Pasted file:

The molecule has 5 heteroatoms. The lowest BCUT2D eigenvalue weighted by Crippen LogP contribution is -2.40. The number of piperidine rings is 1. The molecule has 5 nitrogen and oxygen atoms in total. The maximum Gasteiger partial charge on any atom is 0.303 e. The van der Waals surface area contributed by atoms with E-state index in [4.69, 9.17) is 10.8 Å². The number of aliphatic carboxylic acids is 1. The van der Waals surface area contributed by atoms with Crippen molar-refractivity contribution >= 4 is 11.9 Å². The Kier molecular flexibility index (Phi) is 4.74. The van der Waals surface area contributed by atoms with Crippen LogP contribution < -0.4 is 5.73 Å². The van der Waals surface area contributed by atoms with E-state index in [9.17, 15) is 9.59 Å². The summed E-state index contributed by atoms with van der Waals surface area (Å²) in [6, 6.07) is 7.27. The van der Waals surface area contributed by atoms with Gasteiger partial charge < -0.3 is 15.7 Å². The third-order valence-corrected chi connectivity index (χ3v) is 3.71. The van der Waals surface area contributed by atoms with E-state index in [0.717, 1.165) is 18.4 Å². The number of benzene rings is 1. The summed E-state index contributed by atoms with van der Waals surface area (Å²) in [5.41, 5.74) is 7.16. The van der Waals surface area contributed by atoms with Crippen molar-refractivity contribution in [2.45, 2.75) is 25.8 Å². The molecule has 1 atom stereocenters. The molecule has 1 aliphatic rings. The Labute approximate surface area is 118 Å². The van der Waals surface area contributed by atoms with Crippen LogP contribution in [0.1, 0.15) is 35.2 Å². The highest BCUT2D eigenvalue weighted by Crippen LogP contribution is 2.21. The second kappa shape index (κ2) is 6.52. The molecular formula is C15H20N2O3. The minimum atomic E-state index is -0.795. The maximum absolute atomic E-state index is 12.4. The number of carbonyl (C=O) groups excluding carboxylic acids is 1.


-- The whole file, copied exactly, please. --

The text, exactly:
The molecule has 5 heteroatoms. The lowest BCUT2D eigenvalue weighted by Crippen LogP contribution is -2.40. The number of piperidine rings is 1. The molecule has 5 nitrogen and oxygen atoms in total. The maximum Gasteiger partial charge on any atom is 0.303 e. The van der Waals surface area contributed by atoms with E-state index in [4.69, 9.17) is 10.8 Å². The number of aliphatic carboxylic acids is 1. The van der Waals surface area contributed by atoms with Crippen molar-refractivity contribution >= 4 is 11.9 Å². The Kier molecular flexibility index (Phi) is 4.74. The van der Waals surface area contributed by atoms with Crippen LogP contribution < -0.4 is 5.73 Å². The van der Waals surface area contributed by atoms with E-state index in [9.17, 15) is 9.59 Å². The summed E-state index contributed by atoms with van der Waals surface area (Å²) in [6, 6.07) is 7.27. The van der Waals surface area contributed by atoms with Gasteiger partial charge < -0.3 is 15.7 Å². The third-order valence-corrected chi connectivity index (χ3v) is 3.71. The van der Waals surface area contributed by atoms with E-state index in [0.717, 1.165) is 18.4 Å². The number of benzene rings is 1. The summed E-state index contributed by atoms with van der Waals surface area (Å²) in [5.41, 5.74) is 7.16. The van der Waals surface area contributed by atoms with Crippen molar-refractivity contribution in [2.45, 2.75) is 25.8 Å². The molecule has 1 atom stereocenters. The molecule has 1 aliphatic rings. The Labute approximate surface area is 118 Å². The van der Waals surface area contributed by atoms with Crippen LogP contribution in [0.1, 0.15) is 35.2 Å². The highest BCUT2D eigenvalue weighted by Crippen LogP contribution is 2.21. The second kappa shape index (κ2) is 6.52. The molecular formula is C15H20N2O3. The minimum atomic E-state index is -0.795. The maximum absolute atomic E-state index is 12.4. The number of carbonyl (C=O) groups excluding carboxylic acids is 1.